Nymph()maniac: Vol. I is conscious of its own storytelling, as Seligman listens intently to Joe's self-narration and we watch what she remembers.
Nymph()maniac: Vol. IDirector: Lars von Trier
Cast: Charlotte Gainsbourg, Stellan Skarsgård, Stacy Martin, Christian Slater, Shia LeBeouf, Connie Nielsen, Uma Thurman
Studio: Magnolia Pictures
US date: 2014-03-21 (Limited release)
UK date: 2014-02-22 (General release)
Nymph()maniac: Vol. I opens on images of water dripping off buildings before revealing Joe (Charlotte Gainsbourg), lying crumpled and bruised, in the street. After such quiet opening moments, the movie's soundtrack attacks with a startling blast of the German band Rammstein; their "Führe Mich" serves as the movie's unofficial theme song. This is the welcome mat laid out by Lars von Trier, interested as ever in raw emotion and calculated provocation.
The most obviously provocative aspect of Nymph()maniac: Vol. I -- now available on VOD and opening in select US theaters 21 March -- is the frequency of its explicit sex scenes. According to the credits, body doubles were used for particularly graphic sequences that go far beyond the limits of traditional R-rated films from the American studio system (though no further than other European indies like Blue is the Warmest Color or 9 Songs). These sometimes sexy, sometimes discomforting moments don't exactly conceal von Trier's tendency to frustrate viewers, to hold his images at a slightly frosty remove.
In another turn on that tendency, he structures Nymph()maniac: Vol. I as conscious of its own storytelling. After the opening shots of Joe in the streets, a middle-aged man called Seligman (Stellan Skarsgård) happens upon her. After refusing his offer to call the police, she agrees to let him bring her to his apartment so she can rest and recover. Eventually, they begin to talk about her past, which has been dominated by her sexual compulsions.
As she speaks, Seligman keeps a respectful physical distance, listening intently and sometimes offering potential metaphorical meanings for her exploits. To emphasize the clinical nature of the proceedings, the movie is divided into chapters in the style of recent Tarantino. So, when Joe talks about the time she (played as a teenager and young woman by Stacy Martin) competed with a friend over who could fuck the most men during a single train trip, Seligman relates it to fly-fishing techniques -- and sure enough, von Trier intercuts visuals of Seligman's crash course in fishing with Joe's litany of conquests (the chapter's title: "The Compleat Angler"). It would be a stretch to describe Nymph()maniac: Vol. I as playful, but the episodes in Joe's life allow for more variation in tone than, say, the relentlessly tragic beauty of Melancholia.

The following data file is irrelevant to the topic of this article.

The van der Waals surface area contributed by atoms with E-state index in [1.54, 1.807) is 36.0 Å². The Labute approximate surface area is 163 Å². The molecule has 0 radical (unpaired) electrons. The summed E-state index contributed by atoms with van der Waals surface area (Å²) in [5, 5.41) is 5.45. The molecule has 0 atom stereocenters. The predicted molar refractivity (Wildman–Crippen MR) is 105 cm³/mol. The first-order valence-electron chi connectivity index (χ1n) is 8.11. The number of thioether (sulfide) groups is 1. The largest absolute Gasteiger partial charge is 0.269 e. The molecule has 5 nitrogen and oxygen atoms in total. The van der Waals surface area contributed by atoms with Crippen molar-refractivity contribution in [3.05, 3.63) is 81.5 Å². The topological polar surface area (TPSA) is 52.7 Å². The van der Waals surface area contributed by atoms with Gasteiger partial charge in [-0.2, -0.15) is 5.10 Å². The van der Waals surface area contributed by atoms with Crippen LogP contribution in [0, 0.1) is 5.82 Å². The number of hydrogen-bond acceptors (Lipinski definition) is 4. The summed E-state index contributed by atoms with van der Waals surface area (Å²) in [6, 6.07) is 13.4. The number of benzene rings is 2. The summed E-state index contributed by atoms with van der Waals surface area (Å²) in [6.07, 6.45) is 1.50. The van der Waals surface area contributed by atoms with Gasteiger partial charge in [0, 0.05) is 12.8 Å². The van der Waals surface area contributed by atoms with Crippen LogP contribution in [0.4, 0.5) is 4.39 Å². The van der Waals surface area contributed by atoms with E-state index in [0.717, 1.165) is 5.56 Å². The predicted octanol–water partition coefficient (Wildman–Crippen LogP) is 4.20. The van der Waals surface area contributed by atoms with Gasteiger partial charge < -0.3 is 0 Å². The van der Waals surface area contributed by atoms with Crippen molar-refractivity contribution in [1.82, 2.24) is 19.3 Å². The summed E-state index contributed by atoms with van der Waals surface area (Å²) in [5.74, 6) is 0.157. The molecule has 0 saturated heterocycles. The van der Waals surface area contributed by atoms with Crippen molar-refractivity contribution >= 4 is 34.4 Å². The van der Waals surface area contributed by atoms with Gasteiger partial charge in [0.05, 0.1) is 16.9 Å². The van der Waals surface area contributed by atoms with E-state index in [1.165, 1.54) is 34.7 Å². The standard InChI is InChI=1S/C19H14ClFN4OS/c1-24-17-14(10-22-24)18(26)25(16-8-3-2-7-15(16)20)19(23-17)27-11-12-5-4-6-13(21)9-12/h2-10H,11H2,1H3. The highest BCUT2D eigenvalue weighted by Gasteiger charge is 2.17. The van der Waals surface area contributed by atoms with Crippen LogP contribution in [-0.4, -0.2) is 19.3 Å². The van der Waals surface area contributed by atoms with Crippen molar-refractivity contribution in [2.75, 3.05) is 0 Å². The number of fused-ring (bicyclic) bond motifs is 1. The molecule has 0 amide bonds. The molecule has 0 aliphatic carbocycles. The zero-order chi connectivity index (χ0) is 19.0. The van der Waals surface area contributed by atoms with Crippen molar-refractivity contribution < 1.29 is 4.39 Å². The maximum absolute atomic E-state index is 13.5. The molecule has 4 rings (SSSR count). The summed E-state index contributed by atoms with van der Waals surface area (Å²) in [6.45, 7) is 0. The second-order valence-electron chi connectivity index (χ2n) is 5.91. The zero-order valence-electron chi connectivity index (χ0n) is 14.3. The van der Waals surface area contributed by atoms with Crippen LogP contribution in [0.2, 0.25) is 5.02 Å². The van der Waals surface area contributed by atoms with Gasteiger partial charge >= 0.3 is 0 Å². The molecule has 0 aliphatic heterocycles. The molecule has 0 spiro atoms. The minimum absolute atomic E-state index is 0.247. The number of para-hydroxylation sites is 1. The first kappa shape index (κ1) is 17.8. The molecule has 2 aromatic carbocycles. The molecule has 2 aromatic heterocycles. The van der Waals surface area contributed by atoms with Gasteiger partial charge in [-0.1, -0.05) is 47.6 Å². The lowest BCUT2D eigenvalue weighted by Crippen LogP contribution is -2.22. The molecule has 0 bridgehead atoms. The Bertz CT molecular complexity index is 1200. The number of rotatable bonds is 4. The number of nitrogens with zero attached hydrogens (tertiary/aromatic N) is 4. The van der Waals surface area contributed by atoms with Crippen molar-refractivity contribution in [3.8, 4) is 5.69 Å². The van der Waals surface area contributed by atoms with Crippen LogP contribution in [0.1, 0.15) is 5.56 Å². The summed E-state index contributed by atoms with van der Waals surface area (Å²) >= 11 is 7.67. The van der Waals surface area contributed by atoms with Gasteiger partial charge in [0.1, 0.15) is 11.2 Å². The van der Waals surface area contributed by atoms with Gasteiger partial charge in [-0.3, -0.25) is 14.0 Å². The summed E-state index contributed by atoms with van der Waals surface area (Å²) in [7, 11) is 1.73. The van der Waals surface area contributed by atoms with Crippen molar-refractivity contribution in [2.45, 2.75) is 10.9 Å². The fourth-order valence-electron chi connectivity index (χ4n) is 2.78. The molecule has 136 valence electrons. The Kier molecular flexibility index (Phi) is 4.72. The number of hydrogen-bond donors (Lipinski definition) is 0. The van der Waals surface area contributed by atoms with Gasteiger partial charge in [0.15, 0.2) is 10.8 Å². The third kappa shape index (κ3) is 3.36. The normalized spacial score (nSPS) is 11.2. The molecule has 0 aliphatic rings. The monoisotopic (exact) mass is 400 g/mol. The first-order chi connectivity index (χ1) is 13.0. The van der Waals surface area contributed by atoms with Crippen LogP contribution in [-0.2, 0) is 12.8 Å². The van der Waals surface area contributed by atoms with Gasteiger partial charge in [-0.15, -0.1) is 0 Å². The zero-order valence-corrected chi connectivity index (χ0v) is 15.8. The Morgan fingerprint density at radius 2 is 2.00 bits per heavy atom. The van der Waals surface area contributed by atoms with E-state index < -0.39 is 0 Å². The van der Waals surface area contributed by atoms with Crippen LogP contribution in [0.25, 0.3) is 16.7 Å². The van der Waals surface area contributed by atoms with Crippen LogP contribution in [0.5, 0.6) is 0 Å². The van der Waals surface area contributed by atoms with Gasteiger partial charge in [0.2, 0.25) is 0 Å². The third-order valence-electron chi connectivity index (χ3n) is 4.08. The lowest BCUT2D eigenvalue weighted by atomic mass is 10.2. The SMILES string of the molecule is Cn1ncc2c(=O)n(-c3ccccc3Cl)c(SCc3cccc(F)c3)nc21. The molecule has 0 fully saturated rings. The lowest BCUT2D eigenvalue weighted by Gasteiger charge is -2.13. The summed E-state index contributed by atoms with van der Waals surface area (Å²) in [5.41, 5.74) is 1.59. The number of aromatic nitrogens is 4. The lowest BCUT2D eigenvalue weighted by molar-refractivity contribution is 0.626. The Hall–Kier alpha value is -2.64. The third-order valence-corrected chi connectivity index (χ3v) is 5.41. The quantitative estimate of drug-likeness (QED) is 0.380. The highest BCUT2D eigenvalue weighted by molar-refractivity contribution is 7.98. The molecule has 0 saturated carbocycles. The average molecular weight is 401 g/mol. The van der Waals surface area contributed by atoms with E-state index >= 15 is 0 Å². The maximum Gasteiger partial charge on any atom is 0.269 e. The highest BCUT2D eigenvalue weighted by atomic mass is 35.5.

There's plenty of that, too, though, as in the fourth chapter, "Delirium", which details the physical decline of Joe's sensitive father (Christian Slater, of all people, well cast against type) in stark black and white. This section turns even more devastating as it is preceded by the third chapter, titled "Mrs. H." Structured much like an awkward comedy sketch, it kicks off when one of Joe's regular sex partners misinterprets her caginess about their relationship as a desire to make a new life with him. He leaves his wife and turns up at Joe's apartment, followed closely by his wife (Uma Thurman), who shows their children around Joe's flat with furious sarcasm.
Thurman's rage, semi-comic as it is, breaks through the insistent von Trier affect; even with all of the dripping and kissing, sometimes Nymph()maniac: Vol. I turns downright dry with its delicate, even-handed dialogue. The movie's approach to its storylines sometimes verges on arch, a little self-obsessively alienated. In Melancholia, our sense of alienation seems a product of the movie's subject matter, clinical depression. Here it feels more like an affectation. Yet Nymph()maniac: Vol. I still takes bravura swings at ideas beyond Joe's carnal desperation, like a split-screen sequence that once again imposes an area of Seligman's interpretive expertise (in this case, music composition) onto Joe's multi-partnered sex life, right up until the end, or rather, until the middle. As the title implies, Nymph()maniac: Vol. I is only half a film.
Von Trier's full cut played last year in Denmark, at a running time of over five hours; for the US and some other countries, the film has been cut by an hour and cleaved into a pair of 120-minute volumes. Like Quentin Tarantino's Kill Bill, the chapter structure allows for easy divisions of experience and response. This volume belongs more to Martin's younger Joe, while Gainsbourg, who narrates this film opposite Skarsgård, will take the reins as an adult self for the second one, on VOD as of 20 March.
But as it turns out, the halving makes more sense technically than it does dramatically. Unlike Kill Bill Vol. 1, which had an action-movie climax to help it stand alone despite its cliffhanger ending, Nymph()maniac: Vol. I just ends, then cues up its Rammstein song and a montage of coming-soon moments from Vol. II over the end credits. In that sense, it ends as it begins, by chasing what might be our sincere involvement with another winking von Trier provocation. The movie seems to be going somewhere, the rest of Gainsbourg's performance will probably be great, and von Trier may well pull off his bizarre mix of emotional intensity and clinical remove but... to be continued.